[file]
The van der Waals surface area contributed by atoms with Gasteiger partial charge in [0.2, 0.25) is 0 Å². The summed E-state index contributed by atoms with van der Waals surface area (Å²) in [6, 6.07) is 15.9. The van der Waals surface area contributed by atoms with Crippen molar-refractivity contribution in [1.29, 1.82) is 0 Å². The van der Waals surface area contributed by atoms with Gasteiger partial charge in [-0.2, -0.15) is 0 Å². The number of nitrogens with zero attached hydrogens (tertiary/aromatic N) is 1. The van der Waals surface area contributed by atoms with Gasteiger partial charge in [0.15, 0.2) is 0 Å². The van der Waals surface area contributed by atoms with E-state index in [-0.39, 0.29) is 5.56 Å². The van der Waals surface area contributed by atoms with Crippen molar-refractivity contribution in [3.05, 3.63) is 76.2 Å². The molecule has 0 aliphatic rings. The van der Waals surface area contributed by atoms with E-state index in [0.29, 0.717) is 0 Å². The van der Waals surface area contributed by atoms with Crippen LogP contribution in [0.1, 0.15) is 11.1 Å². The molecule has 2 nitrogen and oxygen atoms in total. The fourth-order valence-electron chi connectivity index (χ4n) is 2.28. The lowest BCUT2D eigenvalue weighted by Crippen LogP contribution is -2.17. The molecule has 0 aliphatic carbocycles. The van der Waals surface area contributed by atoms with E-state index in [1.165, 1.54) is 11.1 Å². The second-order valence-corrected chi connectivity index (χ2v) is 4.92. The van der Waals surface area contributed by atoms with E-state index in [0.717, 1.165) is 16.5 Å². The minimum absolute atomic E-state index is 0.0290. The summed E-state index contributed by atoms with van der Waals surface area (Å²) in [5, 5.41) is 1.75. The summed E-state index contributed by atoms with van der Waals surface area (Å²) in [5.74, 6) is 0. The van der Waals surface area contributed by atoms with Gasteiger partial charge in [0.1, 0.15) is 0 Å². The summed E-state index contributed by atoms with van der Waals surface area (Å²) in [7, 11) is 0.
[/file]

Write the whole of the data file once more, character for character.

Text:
The van der Waals surface area contributed by atoms with Gasteiger partial charge in [0.2, 0.25) is 0 Å². The summed E-state index contributed by atoms with van der Waals surface area (Å²) in [6, 6.07) is 15.9. The van der Waals surface area contributed by atoms with Crippen molar-refractivity contribution in [1.29, 1.82) is 0 Å². The van der Waals surface area contributed by atoms with Gasteiger partial charge in [-0.2, -0.15) is 0 Å². The number of nitrogens with zero attached hydrogens (tertiary/aromatic N) is 1. The van der Waals surface area contributed by atoms with Gasteiger partial charge in [0.15, 0.2) is 0 Å². The van der Waals surface area contributed by atoms with E-state index in [-0.39, 0.29) is 5.56 Å². The van der Waals surface area contributed by atoms with Crippen molar-refractivity contribution in [3.05, 3.63) is 76.2 Å². The molecule has 0 aliphatic rings. The van der Waals surface area contributed by atoms with E-state index in [0.29, 0.717) is 0 Å². The van der Waals surface area contributed by atoms with Crippen LogP contribution in [0.1, 0.15) is 11.1 Å². The molecule has 2 nitrogen and oxygen atoms in total. The fourth-order valence-electron chi connectivity index (χ4n) is 2.28. The lowest BCUT2D eigenvalue weighted by Crippen LogP contribution is -2.17. The molecule has 0 aliphatic carbocycles. The van der Waals surface area contributed by atoms with E-state index in [1.165, 1.54) is 11.1 Å². The second-order valence-corrected chi connectivity index (χ2v) is 4.92. The van der Waals surface area contributed by atoms with E-state index in [0.717, 1.165) is 16.5 Å². The minimum absolute atomic E-state index is 0.0290. The summed E-state index contributed by atoms with van der Waals surface area (Å²) in [5, 5.41) is 1.75. The summed E-state index contributed by atoms with van der Waals surface area (Å²) in [5.74, 6) is 0. The van der Waals surface area contributed by atoms with Gasteiger partial charge in [0.1, 0.15) is 0 Å². The summed E-state index contributed by atoms with van der Waals surface area (Å²) in [7, 11) is 0.